Quick Notes: Caching Google’s WebFont Loader

As with Google’s other hosted libraries, providing a more specific version number of webfont.js will effect browser caching.

Quick Notes: Soupgiant WordPress themes on Github

The Soupgiant base WordPress themes are now available on GitHub. There’s no documentation at this stage, I’ll write up a blog post with details in the coming week.

Behind the Websites: HTML5: I couldn’t (quite) do it

I found it difficult to use pure and semantic HTML5 when dealing with current versions of Internet Explorer. I really tried to adopt the commonly advocated view that it’s okay to require website visitors have JavaScript enabled but settled on a different option I could actually live with.

Quick Notes: Branding is hard

Making a great brand starts with having a great name and that means being able to buy a great or, at least, good domain name as Jason Calacanis explains.

Quick Notes: How @font-face loads in different browsers

Why do you sometimes see the fonts change on a website after it loads? This is just one of the many ways browsers behave differently, as explained in this quote from Richard Rutter.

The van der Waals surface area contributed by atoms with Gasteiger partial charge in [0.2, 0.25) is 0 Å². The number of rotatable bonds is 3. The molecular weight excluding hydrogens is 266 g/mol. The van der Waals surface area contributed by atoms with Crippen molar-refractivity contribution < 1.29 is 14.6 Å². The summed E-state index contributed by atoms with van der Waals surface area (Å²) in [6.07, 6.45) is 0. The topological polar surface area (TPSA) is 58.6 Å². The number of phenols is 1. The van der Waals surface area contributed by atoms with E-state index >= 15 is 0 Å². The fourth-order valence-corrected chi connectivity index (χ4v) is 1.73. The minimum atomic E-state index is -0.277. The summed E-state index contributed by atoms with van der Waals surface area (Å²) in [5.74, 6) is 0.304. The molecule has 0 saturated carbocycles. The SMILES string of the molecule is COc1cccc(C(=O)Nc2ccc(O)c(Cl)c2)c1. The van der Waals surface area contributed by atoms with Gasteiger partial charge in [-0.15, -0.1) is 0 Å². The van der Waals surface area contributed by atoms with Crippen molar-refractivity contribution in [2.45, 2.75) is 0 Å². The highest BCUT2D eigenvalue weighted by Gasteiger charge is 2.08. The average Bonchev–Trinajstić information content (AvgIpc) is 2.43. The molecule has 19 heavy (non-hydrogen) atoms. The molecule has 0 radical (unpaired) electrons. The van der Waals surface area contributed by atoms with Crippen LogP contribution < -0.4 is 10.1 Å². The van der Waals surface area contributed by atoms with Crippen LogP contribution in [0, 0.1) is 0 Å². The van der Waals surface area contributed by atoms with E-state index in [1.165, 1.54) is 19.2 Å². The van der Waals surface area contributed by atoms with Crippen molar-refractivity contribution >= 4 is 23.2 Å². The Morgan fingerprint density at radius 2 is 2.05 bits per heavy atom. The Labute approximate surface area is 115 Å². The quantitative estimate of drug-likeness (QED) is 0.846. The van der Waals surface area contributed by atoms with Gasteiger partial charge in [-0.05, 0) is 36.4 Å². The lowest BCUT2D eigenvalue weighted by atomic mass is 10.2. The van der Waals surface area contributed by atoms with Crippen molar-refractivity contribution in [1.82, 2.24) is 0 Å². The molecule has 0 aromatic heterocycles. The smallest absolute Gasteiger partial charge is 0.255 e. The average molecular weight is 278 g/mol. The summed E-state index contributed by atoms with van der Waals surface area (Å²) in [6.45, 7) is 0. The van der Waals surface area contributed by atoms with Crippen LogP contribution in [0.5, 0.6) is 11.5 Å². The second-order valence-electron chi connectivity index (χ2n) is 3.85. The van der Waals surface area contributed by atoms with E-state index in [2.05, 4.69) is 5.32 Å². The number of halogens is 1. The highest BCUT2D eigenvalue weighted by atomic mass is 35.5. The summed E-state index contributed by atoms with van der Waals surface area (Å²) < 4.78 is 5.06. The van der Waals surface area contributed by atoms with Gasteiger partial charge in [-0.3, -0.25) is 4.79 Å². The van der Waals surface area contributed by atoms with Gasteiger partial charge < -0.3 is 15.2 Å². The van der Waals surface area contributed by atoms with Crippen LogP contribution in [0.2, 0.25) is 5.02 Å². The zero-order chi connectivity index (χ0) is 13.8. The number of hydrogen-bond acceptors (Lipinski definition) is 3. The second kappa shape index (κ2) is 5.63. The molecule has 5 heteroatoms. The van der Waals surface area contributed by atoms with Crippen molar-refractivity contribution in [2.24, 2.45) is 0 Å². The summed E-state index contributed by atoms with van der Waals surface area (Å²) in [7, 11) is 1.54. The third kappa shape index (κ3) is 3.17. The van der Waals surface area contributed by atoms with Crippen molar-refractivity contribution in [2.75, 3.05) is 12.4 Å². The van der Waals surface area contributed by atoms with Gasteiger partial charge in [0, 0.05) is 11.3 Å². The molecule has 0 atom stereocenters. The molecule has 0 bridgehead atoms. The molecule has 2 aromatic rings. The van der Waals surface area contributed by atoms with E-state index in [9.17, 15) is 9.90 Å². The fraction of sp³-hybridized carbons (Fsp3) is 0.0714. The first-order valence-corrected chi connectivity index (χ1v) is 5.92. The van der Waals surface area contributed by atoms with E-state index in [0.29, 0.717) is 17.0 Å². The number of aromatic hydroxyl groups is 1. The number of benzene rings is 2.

Behind the Websites: Forms are forms, not lists

I have often seen HTML forms coded as part of a lists, including from some publications and people I highly respect. I believe this to be incorrect.

Design: Poka yoke UX design

There’s a theory of Japanese car construction called poka yoke. It was described to me as meaning a form of idiot-proofing but it really means “mistake proofing”. Pieces of the car are manufactured in such a way that they can only be used on one particular part of the car. We need to apply this theory to website design.

Behind the Websites: Selectivizr with CSS on a sub-domain

Updating the Soupgiant base WordPress theme recently (among other things we were porting it to HTML5), we needed to decide which shims and/or polyfills to use. We starterd with Remy Sharp’s HTML5 enabling script but another to consider was Selectivizr to improve IE‘s support of CSS3 selectors.

Behind the Websites: A half-baked (CSS) idea

Spritebaker has done the rounds a fair bit in web development circles over the past few weeks. It’s a great idea, done well. The only problem is it has the strange effect of making it seem like the page is actually taking longer to load. I take a look at a possible solution.

Business: Simplifying can complicate things

I’ve played with Google Wave (OBM) and toyed with PBWorks. I tried wikis and intranets, I implemented networks and created complicated Excel spreadsheets. I have used at least five different time trackers and even more wireframing tools.

None of those things ever helped get the work completed quicker, more efficiently or better in any way.